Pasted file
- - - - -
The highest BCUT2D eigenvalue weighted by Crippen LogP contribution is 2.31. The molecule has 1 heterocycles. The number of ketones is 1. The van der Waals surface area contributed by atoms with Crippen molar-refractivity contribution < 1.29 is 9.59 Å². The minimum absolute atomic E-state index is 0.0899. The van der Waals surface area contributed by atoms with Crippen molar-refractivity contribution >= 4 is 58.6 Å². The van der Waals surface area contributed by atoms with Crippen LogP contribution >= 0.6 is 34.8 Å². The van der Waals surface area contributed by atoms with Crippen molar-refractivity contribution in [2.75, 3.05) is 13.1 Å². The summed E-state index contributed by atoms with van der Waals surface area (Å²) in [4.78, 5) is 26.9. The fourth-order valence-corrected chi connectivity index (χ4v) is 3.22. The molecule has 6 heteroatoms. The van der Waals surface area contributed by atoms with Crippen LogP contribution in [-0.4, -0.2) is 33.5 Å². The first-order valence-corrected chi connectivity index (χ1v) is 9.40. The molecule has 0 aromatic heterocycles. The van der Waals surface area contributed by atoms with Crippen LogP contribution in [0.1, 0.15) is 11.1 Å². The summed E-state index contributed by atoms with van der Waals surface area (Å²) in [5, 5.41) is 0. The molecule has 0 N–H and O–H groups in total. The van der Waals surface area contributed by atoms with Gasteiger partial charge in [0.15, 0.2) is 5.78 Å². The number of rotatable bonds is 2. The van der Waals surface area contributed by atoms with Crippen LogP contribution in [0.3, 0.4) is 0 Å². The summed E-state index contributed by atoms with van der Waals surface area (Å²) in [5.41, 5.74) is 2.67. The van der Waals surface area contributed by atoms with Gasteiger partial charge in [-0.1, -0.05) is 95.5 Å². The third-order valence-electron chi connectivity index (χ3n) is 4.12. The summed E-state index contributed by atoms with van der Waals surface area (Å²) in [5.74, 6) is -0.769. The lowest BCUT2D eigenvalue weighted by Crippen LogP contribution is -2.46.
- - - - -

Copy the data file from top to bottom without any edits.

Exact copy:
The highest BCUT2D eigenvalue weighted by Crippen LogP contribution is 2.31. The molecule has 1 heterocycles. The number of ketones is 1. The van der Waals surface area contributed by atoms with Crippen molar-refractivity contribution < 1.29 is 9.59 Å². The minimum absolute atomic E-state index is 0.0899. The van der Waals surface area contributed by atoms with Crippen molar-refractivity contribution >= 4 is 58.6 Å². The van der Waals surface area contributed by atoms with Crippen LogP contribution >= 0.6 is 34.8 Å². The van der Waals surface area contributed by atoms with Crippen molar-refractivity contribution in [2.75, 3.05) is 13.1 Å². The summed E-state index contributed by atoms with van der Waals surface area (Å²) in [4.78, 5) is 26.9. The fourth-order valence-corrected chi connectivity index (χ4v) is 3.22. The molecule has 6 heteroatoms. The van der Waals surface area contributed by atoms with Crippen LogP contribution in [-0.4, -0.2) is 33.5 Å². The first-order valence-corrected chi connectivity index (χ1v) is 9.40. The molecule has 0 aromatic heterocycles. The van der Waals surface area contributed by atoms with Crippen LogP contribution in [0.1, 0.15) is 11.1 Å². The summed E-state index contributed by atoms with van der Waals surface area (Å²) in [5, 5.41) is 0. The molecule has 0 N–H and O–H groups in total. The van der Waals surface area contributed by atoms with Gasteiger partial charge in [0.15, 0.2) is 5.78 Å². The number of rotatable bonds is 2. The van der Waals surface area contributed by atoms with Crippen LogP contribution in [0.3, 0.4) is 0 Å². The summed E-state index contributed by atoms with van der Waals surface area (Å²) in [5.41, 5.74) is 2.67. The van der Waals surface area contributed by atoms with Gasteiger partial charge in [-0.1, -0.05) is 95.5 Å². The third-order valence-electron chi connectivity index (χ3n) is 4.12. The summed E-state index contributed by atoms with van der Waals surface area (Å²) in [5.74, 6) is -0.769. The lowest BCUT2D eigenvalue weighted by Crippen LogP contribution is -2.46.